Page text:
‘Christmas,’ exclaims Louisa. “My Favourite Things,” a song from the infamously jolly movie musical The Sound of Music, reflects the bucolic existences of the nun turned governess Maria Rainer (Julie Andrews), and the kids get this too, Marta naming pussy willow (?) as one of her favourite things. She’d fit in well in Berlin. Liesl (Charmian Carr) names ‘telegrams,’ not just indicating Rolf, the creepy boy who sends them, but she also breaks the pastoral spell and naming something modern and technological. She’s becoming a modern woman, a potential improvement on Maria herself.
Kurt names ‘snakes,’ reminding Maria of his earlier pranks with her and showing that the kids aren’t devoid of personality after all. I’ve been watching movies where the main/’supporting’ characters listen to others to understand them, simply enough. Later in the film, a wet Maria shows her master Captain Georg (Christopher Plummer) that she’s been doing her homework with the kids and that she’s one step ahead of him.
This movie’s very much maligned, a friend of mine actually saying that if William Wyler directed the thing, the film would be more veracious with its time. And he’s not alone. But this movie is set in 1938. It accurately portrays an antebellum, when characters declare war through whispers, speculations and accusations, when the rich worry about their trifles and of what’s to come. Georg spanking his children is potentially as frightening as the Nazi ‘spider’ banners. It’s just as human to see joy in frightful times, while it’s insulting if a movie about say, our times is full of characters who are constantly depressed. A movie, like a nation, is allowed to reimagine its Arcadian past while anticipating is future, right?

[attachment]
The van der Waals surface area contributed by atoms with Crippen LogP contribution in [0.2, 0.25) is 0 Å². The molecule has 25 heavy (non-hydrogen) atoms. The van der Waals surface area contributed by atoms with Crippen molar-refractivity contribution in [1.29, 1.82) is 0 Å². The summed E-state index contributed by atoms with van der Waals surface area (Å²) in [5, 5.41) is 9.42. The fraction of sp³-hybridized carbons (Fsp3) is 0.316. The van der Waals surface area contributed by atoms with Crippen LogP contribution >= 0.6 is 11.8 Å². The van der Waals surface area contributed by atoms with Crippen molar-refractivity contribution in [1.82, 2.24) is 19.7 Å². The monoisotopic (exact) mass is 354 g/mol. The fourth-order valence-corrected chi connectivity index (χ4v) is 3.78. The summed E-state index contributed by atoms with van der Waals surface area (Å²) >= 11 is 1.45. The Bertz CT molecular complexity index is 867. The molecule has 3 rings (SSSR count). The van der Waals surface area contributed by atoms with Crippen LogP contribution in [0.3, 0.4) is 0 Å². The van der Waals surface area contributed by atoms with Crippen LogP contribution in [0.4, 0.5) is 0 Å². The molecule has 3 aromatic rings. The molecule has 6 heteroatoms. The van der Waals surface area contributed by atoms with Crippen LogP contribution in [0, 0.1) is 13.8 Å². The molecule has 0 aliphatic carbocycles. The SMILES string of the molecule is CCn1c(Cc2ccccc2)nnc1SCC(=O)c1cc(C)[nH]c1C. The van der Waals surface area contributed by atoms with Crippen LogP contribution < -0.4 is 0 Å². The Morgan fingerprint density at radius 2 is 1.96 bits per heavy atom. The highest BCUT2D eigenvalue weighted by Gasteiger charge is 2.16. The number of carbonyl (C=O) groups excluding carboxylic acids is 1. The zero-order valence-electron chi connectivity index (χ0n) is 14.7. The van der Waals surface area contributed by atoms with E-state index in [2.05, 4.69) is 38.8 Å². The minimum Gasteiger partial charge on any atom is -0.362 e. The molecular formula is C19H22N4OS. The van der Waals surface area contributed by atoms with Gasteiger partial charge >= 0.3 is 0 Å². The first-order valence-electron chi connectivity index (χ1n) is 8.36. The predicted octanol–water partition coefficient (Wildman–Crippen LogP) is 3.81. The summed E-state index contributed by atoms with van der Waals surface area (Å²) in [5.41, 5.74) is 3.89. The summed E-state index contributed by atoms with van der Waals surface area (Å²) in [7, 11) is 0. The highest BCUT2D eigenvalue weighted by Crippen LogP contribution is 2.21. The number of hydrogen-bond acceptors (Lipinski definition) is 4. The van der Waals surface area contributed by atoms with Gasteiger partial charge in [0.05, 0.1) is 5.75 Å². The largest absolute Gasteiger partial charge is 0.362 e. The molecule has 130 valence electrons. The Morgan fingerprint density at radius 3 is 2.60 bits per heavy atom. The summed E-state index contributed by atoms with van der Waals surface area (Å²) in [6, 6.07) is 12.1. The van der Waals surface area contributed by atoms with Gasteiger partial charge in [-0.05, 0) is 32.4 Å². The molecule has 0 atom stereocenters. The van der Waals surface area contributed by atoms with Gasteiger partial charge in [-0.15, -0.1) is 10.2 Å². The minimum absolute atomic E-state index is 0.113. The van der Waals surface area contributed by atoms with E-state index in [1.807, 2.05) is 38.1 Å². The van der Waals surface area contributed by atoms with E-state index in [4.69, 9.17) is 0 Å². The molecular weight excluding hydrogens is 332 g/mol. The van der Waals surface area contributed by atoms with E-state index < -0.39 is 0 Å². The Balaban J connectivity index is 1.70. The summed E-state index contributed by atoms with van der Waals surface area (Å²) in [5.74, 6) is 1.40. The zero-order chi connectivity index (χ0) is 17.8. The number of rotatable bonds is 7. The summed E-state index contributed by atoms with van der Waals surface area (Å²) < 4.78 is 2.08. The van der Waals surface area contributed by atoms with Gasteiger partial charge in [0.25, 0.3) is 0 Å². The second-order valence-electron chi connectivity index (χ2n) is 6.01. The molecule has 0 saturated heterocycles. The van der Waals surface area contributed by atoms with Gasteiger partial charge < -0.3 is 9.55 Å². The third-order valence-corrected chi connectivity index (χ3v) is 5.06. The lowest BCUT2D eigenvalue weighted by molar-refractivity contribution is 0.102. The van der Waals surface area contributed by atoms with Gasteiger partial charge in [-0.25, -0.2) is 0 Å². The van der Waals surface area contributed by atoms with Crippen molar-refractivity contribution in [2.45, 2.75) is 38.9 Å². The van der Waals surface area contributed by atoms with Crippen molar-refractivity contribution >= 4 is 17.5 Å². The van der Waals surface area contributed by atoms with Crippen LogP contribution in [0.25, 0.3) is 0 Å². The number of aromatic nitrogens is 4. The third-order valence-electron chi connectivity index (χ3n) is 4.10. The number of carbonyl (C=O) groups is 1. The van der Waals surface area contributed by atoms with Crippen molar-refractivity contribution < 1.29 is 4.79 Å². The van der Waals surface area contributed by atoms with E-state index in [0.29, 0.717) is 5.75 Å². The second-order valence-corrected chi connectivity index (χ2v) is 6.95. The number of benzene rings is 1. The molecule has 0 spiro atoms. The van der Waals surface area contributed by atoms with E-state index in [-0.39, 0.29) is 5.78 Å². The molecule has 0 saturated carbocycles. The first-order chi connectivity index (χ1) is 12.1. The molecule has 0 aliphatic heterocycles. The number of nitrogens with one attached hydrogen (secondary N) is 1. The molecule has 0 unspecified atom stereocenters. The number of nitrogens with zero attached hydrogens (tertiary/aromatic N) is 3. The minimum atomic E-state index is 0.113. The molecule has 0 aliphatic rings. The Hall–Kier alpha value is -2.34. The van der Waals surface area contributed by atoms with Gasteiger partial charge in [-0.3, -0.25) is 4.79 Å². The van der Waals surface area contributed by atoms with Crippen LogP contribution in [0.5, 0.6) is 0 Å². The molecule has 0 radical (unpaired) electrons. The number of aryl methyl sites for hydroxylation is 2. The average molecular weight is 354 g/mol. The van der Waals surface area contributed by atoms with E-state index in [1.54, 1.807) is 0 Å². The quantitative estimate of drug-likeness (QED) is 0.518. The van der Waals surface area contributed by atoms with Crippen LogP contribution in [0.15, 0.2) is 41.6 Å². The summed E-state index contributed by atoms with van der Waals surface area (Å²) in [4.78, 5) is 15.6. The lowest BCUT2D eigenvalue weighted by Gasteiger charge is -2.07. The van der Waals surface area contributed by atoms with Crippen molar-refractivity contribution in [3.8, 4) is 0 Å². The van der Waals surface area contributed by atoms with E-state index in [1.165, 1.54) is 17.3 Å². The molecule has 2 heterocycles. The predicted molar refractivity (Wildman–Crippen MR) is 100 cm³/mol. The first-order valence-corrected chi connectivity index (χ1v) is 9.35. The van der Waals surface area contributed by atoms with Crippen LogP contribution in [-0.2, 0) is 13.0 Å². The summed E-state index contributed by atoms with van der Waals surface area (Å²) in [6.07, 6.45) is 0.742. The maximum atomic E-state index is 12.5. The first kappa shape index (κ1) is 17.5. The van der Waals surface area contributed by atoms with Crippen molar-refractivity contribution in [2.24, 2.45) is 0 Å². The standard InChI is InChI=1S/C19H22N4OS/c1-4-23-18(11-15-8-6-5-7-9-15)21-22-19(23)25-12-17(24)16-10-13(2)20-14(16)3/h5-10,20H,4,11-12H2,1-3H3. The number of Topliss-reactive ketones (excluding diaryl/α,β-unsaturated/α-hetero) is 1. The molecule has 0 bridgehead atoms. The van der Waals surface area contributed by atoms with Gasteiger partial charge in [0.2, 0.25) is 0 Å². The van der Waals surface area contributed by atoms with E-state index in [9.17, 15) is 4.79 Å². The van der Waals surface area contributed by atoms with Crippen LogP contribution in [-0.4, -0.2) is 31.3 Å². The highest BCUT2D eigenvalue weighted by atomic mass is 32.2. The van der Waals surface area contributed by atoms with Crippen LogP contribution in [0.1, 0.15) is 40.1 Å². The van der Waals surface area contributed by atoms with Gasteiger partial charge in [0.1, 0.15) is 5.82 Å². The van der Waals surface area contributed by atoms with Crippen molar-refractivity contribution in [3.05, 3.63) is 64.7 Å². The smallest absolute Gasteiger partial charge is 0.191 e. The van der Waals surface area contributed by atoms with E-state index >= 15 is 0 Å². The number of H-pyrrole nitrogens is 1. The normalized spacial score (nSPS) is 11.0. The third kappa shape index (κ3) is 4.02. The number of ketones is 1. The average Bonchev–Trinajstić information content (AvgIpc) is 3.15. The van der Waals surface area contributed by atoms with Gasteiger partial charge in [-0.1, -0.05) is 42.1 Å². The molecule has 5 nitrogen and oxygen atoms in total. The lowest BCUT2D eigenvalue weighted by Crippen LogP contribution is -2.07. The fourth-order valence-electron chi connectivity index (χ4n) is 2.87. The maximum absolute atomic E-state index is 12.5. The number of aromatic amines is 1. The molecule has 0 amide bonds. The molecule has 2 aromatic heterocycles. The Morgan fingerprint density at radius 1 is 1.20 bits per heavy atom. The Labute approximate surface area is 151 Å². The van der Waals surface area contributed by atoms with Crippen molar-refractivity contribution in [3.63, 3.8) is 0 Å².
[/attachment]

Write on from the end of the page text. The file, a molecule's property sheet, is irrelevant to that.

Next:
Lastly, I don’t know if it’s just me, but the reprise for “The Sound of Music” sounds like it could fit well within a Summer of Love setting or concert. But then Captain had to ruin it, but not as much as these guys did.